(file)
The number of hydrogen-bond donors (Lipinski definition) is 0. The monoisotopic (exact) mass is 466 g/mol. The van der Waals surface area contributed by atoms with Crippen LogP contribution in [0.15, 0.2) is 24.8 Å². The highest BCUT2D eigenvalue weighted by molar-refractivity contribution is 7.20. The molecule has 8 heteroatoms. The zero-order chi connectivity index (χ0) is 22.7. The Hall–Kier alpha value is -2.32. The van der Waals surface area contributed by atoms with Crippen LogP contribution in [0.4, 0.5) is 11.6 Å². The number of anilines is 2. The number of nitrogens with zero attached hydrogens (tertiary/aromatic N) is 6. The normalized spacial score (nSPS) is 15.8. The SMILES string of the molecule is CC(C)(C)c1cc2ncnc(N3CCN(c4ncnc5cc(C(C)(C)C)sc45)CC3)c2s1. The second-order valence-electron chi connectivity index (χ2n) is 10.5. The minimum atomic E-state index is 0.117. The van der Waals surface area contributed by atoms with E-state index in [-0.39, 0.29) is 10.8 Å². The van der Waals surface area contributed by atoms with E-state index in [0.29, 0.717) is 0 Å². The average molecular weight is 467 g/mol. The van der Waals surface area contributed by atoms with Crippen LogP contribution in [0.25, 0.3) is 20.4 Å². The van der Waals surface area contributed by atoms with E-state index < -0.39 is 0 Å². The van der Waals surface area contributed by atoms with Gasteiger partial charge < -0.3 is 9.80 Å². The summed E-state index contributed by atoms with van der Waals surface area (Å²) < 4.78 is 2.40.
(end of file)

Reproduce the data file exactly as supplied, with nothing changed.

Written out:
The number of hydrogen-bond donors (Lipinski definition) is 0. The monoisotopic (exact) mass is 466 g/mol. The van der Waals surface area contributed by atoms with Crippen LogP contribution in [0.15, 0.2) is 24.8 Å². The highest BCUT2D eigenvalue weighted by molar-refractivity contribution is 7.20. The molecule has 8 heteroatoms. The zero-order chi connectivity index (χ0) is 22.7. The Hall–Kier alpha value is -2.32. The van der Waals surface area contributed by atoms with Crippen LogP contribution in [0.4, 0.5) is 11.6 Å². The number of anilines is 2. The number of nitrogens with zero attached hydrogens (tertiary/aromatic N) is 6. The normalized spacial score (nSPS) is 15.8. The SMILES string of the molecule is CC(C)(C)c1cc2ncnc(N3CCN(c4ncnc5cc(C(C)(C)C)sc45)CC3)c2s1. The second-order valence-electron chi connectivity index (χ2n) is 10.5. The minimum atomic E-state index is 0.117. The van der Waals surface area contributed by atoms with E-state index in [-0.39, 0.29) is 10.8 Å². The van der Waals surface area contributed by atoms with E-state index in [0.29, 0.717) is 0 Å². The average molecular weight is 467 g/mol. The van der Waals surface area contributed by atoms with Crippen LogP contribution in [0.25, 0.3) is 20.4 Å². The van der Waals surface area contributed by atoms with E-state index < -0.39 is 0 Å². The van der Waals surface area contributed by atoms with Gasteiger partial charge < -0.3 is 9.80 Å². The summed E-state index contributed by atoms with van der Waals surface area (Å²) < 4.78 is 2.40.